The Difficulties and the Delights of ‘A Twilight Celebration’ by Marie-Claire Blais


A Twilight Celebration’ by Marie-Claire Blais (2015) – 255 pages       Translated from the French by Nigel Spencer

Again I have read Marie-Claire Blais. She is a highly lauded author originally from Quebec who has written many novels and has earned some of the highest literary awards in French literature. She has even been nominated for the Nobel Prize in Literature. Most of her work has been translated into English including  ‘A Twilight Celebration’ which I have recently read. So how come is it that when I go to GoodReads there is not one review of ‘A Twilight Celebration’ there? Very strange. To remedy that sad situation, I posted this review there this morning.

I have read enough of Marie-Claire Blais to know that whatever difficulties her text presents, it will ultimately be worth my while. First I am going to explain the difficulties I encountered in reading ‘A Twilight Celebration’, and then proceed to describe how this novel finally transfixed me.

Marie-Clare Blais makes no concessions to her readers when in the pursuit of her vision. The entire novel is one long paragraph composed of about twenty sentences. It tries to capture the rapid-fire stream of thoughts that pass through several collective individuals’ minds in what Pasha Malla in the New Yorker calls “dizzying cascades of language”. There are several seemingly unrelated plot scenes, and Blais switches from one scene to another scene in mid-sentence without warning the reader. So you might start one sentence reading about Daniel at his writers conference in Scotland and wind up the sentence reading about transsexual Victroire dancing on stage in San Francisco. Along the way you also may have dealt with Angel’s misfortunes or Petites Cendres’s struggles somewhere else.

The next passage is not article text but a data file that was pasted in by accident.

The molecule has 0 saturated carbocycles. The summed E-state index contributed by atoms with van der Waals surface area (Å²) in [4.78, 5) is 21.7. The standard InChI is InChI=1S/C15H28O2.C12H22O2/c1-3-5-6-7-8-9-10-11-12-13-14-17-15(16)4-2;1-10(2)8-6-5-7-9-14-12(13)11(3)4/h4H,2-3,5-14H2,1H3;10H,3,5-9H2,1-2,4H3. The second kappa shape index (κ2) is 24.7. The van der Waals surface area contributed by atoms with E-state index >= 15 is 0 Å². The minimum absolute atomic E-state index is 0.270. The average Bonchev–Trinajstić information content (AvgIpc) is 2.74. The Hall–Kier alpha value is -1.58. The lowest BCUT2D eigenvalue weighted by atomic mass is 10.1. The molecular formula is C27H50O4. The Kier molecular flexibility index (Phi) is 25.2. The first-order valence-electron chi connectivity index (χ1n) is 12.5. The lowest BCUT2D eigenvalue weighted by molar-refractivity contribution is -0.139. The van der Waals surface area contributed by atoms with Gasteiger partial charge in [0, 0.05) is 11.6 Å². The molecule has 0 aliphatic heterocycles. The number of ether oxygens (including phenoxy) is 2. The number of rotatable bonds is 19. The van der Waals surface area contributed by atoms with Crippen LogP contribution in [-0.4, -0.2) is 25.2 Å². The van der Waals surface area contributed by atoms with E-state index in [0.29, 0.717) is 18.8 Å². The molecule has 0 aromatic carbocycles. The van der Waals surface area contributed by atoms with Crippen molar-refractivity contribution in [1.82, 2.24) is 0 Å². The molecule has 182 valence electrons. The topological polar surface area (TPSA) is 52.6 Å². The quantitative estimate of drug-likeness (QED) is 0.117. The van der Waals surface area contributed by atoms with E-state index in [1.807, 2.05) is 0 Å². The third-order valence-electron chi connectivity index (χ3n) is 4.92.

Actually Marie-Claire has written a ten-novel cycle about these same characters. I started with one of the later numbers in the cycle because with Marie-Claire Blais, as with Virginia Woolf, plot doesn’t much matter.

If your plan is to read only complete sentences at one time, forget about it. The few periods appear inconspicuously, and you will probably miss them. What really stunned me was that after several of her rare end-of-sentences, she would start her next sentence with “And”. Apparently everything in Blais’ world is connected.

I must say that at first I resented the author for not making her work less difficult for me to follow. I don’t like to have my inadequacies as a reader shoved in my face. I would have much preferred that this novel had been written in the relatively straightforward manner of Blais’ brilliant ‘A Season in the Life of Emmanuel’. ‘A Twilight Celebration’ does get easier to comprehend and appreciate as you go along.

However, on to the delights of reading ‘A Twilight Celebration’.

‘A Twilight Celebration’ is intense, driven, and heartfelt. I suppose you might call this stream of revelations a reverie, but Blais gets it right – the actions and events that are occurring in front of us intrude on our reverie. This is not a distant reverie but instead an engaged reverie. Some of the reflections as well as some of the actual events are strikingly vivid.